Eid Break. Maybe.

Well, as I write this, it’s Tuesday, October 8, 2013.  There is a national holiday coming up, and the dates of this holiday were announced last week.  Wait, you say, nobody knows the exact date of a holiday until two weeks beforehand?  Quite right.  That’s because, even with the amazing technology that we possess in this modern era, the local government insists upon waiting until the various phases of the moon are abundantly clear—remember, this is an Islamic country, and the Islamic calendar is lunar, not solar, and so things are more than a little different from the USA.  Some holidays are fixed, of course, such as National Day, which always falls on the same day in December.  The ones of religious significance are the ones that are in flux, such as this.  It’s called Eid al Adha, and I mentioned it last year in our post about going to Muscat.

In a nutshell, the holiday is a celebration of Abraham, who you may remember from the Bible, and his willingness to sacrifice for God.  Lots of goats will die during this time as people slaughter them and share the meat with their families and the needy.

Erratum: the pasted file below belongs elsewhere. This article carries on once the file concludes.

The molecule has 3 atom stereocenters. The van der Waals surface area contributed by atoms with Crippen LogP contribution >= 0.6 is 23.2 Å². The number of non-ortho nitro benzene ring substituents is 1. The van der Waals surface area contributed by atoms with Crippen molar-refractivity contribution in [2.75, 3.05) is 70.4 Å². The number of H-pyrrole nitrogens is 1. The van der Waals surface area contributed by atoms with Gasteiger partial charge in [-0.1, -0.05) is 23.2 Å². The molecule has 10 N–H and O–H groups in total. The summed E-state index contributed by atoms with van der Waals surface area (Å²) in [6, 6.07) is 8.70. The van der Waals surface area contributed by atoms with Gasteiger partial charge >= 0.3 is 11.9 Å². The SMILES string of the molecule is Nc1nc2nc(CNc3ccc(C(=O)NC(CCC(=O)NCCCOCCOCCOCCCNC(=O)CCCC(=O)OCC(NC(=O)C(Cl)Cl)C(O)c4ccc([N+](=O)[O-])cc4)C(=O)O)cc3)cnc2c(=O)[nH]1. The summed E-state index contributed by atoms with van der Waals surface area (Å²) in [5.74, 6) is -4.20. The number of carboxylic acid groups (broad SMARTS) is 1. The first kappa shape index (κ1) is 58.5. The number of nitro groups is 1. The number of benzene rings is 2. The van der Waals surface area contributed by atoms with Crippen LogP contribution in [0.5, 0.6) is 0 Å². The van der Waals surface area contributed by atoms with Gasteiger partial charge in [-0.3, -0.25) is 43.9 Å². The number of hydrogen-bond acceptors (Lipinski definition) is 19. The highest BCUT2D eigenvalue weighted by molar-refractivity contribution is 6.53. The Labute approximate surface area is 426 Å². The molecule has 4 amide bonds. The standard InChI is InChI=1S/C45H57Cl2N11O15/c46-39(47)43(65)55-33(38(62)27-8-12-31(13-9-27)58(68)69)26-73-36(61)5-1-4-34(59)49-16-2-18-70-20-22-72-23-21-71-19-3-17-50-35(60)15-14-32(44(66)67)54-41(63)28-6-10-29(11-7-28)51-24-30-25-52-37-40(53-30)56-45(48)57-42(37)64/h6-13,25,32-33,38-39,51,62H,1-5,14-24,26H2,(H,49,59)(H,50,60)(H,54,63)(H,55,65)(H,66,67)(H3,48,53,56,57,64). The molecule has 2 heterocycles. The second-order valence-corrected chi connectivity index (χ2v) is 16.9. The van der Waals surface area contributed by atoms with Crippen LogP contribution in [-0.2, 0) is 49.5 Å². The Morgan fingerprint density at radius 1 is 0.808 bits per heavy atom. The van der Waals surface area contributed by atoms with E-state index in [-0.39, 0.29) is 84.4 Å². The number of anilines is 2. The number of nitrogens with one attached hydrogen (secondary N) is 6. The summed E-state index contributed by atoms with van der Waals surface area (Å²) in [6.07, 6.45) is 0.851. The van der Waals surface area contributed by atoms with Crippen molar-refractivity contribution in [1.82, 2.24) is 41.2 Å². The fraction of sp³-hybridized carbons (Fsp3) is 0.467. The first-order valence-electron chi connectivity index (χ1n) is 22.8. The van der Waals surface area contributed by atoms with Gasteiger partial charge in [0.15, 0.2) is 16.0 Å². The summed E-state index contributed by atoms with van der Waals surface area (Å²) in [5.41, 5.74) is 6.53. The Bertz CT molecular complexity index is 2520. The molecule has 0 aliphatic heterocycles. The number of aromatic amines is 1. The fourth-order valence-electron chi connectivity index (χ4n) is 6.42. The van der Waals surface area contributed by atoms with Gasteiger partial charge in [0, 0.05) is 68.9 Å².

This image is from http://www.familyholiday.net.

Anyway, the holiday means that we have time off from work.  As you no doubt know, there is nothing like time off to put a smile on a person’s face.  Since Eid is going to fall on October 15, the middle of next week, we have been expecting to have most of the week off.  However it wasn’t until two days ago that it was announced that government workers would have the whole week off, which, if you count the coming weekend, amounts to 9 days off in a row.  That’s pretty nice, right?  Now, I can only assume that we teachers are going to be off on those days, too, because the Abu Dhabi Education Council hasn’t seen fit to notify us peons as to when we’re officially off.

This is the sort of thing that can be a bit upsetting—after all, when given the time and the opportunity, the wife and I like to travel, and 9 days is plenty of time to go somewhere interesting.  Knowing when those days would fall, though, is a key piece of information a person needs to purchase an airline ticket and make plans.  On the other hand, far be it from me to complain too loudly—having 9 days is great, even if we didn’t have advance notice.  Sticking around the house and perhaps seeing some new quarters of the UAE instead of going farther afield is still going to be pretty neat, I guess.  Come on, Eid break.  Arrive quickly.  We need you.  I need you.  My sanity requires you.

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